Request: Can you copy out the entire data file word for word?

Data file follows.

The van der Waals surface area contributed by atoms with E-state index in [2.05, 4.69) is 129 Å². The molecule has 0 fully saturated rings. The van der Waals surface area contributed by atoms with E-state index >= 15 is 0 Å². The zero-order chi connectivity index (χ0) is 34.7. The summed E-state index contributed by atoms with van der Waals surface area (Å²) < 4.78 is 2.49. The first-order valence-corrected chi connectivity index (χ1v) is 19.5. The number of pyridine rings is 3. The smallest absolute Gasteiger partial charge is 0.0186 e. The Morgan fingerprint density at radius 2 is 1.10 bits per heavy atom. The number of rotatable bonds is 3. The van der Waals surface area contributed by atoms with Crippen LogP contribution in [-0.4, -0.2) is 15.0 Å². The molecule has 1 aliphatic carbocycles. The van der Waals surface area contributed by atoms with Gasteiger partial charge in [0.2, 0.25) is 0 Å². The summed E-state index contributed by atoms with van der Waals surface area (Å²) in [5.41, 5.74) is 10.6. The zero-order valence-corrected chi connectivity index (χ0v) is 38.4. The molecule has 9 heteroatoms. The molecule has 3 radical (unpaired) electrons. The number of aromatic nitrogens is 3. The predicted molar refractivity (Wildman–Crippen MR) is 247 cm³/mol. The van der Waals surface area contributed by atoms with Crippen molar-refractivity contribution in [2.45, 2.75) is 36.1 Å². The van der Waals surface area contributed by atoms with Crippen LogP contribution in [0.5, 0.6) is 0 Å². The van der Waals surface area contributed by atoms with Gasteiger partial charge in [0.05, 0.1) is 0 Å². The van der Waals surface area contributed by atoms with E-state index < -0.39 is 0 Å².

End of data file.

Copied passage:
The van der Waals surface area contributed by atoms with E-state index in [2.05, 4.69) is 129 Å². The molecule has 0 fully saturated rings. The van der Waals surface area contributed by atoms with E-state index >= 15 is 0 Å². The zero-order chi connectivity index (χ0) is 34.7. The summed E-state index contributed by atoms with van der Waals surface area (Å²) < 4.78 is 2.49. The first-order valence-corrected chi connectivity index (χ1v) is 19.5. The number of pyridine rings is 3. The smallest absolute Gasteiger partial charge is 0.0186 e. The Morgan fingerprint density at radius 2 is 1.10 bits per heavy atom. The number of rotatable bonds is 3. The van der Waals surface area contributed by atoms with Crippen LogP contribution in [-0.4, -0.2) is 15.0 Å². The molecule has 1 aliphatic carbocycles. The van der Waals surface area contributed by atoms with Gasteiger partial charge in [0.2, 0.25) is 0 Å². The summed E-state index contributed by atoms with van der Waals surface area (Å²) in [5.41, 5.74) is 10.6. The zero-order valence-corrected chi connectivity index (χ0v) is 38.4. The molecule has 9 heteroatoms. The molecule has 3 radical (unpaired) electrons. The number of aromatic nitrogens is 3. The predicted molar refractivity (Wildman–Crippen MR) is 247 cm³/mol. The van der Waals surface area contributed by atoms with Crippen molar-refractivity contribution in [2.45, 2.75) is 36.1 Å². The van der Waals surface area contributed by atoms with Crippen LogP contribution in [0.5, 0.6) is 0 Å². The van der Waals surface area contributed by atoms with Gasteiger partial charge in [0.05, 0.1) is 0 Å². The van der Waals surface area contributed by atoms with E-state index < -0.39 is 0 Å².